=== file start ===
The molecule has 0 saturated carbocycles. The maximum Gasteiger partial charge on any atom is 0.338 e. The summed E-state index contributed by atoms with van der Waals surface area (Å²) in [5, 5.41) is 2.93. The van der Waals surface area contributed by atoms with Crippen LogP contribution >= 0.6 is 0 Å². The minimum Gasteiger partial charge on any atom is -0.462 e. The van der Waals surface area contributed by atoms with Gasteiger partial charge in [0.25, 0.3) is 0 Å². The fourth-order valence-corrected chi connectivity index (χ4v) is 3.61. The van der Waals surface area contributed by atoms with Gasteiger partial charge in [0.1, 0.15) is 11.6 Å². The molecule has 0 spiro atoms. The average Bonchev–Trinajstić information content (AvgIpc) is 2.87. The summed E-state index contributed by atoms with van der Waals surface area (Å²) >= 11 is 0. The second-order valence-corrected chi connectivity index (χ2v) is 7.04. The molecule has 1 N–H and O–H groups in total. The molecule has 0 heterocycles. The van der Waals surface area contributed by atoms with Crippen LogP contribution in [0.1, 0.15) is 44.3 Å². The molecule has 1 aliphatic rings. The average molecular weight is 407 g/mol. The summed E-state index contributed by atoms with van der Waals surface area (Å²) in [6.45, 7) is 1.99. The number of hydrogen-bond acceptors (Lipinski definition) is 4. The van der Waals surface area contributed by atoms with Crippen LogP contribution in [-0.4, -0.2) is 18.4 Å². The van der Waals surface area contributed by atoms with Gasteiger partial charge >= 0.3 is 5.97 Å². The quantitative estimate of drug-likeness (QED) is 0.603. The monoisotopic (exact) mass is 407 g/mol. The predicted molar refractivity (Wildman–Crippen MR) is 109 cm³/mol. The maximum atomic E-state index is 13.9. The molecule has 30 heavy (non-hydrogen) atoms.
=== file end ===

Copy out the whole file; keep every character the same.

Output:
The molecule has 0 saturated carbocycles. The maximum Gasteiger partial charge on any atom is 0.338 e. The summed E-state index contributed by atoms with van der Waals surface area (Å²) in [5, 5.41) is 2.93. The van der Waals surface area contributed by atoms with Crippen LogP contribution >= 0.6 is 0 Å². The minimum Gasteiger partial charge on any atom is -0.462 e. The van der Waals surface area contributed by atoms with Gasteiger partial charge in [0.25, 0.3) is 0 Å². The fourth-order valence-corrected chi connectivity index (χ4v) is 3.61. The van der Waals surface area contributed by atoms with Gasteiger partial charge in [0.1, 0.15) is 11.6 Å². The molecule has 0 spiro atoms. The average Bonchev–Trinajstić information content (AvgIpc) is 2.87. The summed E-state index contributed by atoms with van der Waals surface area (Å²) >= 11 is 0. The second-order valence-corrected chi connectivity index (χ2v) is 7.04. The molecule has 1 N–H and O–H groups in total. The molecule has 0 heterocycles. The van der Waals surface area contributed by atoms with Crippen LogP contribution in [0.1, 0.15) is 44.3 Å². The molecule has 1 aliphatic rings. The average molecular weight is 407 g/mol. The summed E-state index contributed by atoms with van der Waals surface area (Å²) in [6.45, 7) is 1.99. The number of hydrogen-bond acceptors (Lipinski definition) is 4. The van der Waals surface area contributed by atoms with Crippen LogP contribution in [-0.4, -0.2) is 18.4 Å². The van der Waals surface area contributed by atoms with Gasteiger partial charge >= 0.3 is 5.97 Å². The quantitative estimate of drug-likeness (QED) is 0.603. The monoisotopic (exact) mass is 407 g/mol. The predicted molar refractivity (Wildman–Crippen MR) is 109 cm³/mol. The maximum atomic E-state index is 13.9. The molecule has 30 heavy (non-hydrogen) atoms.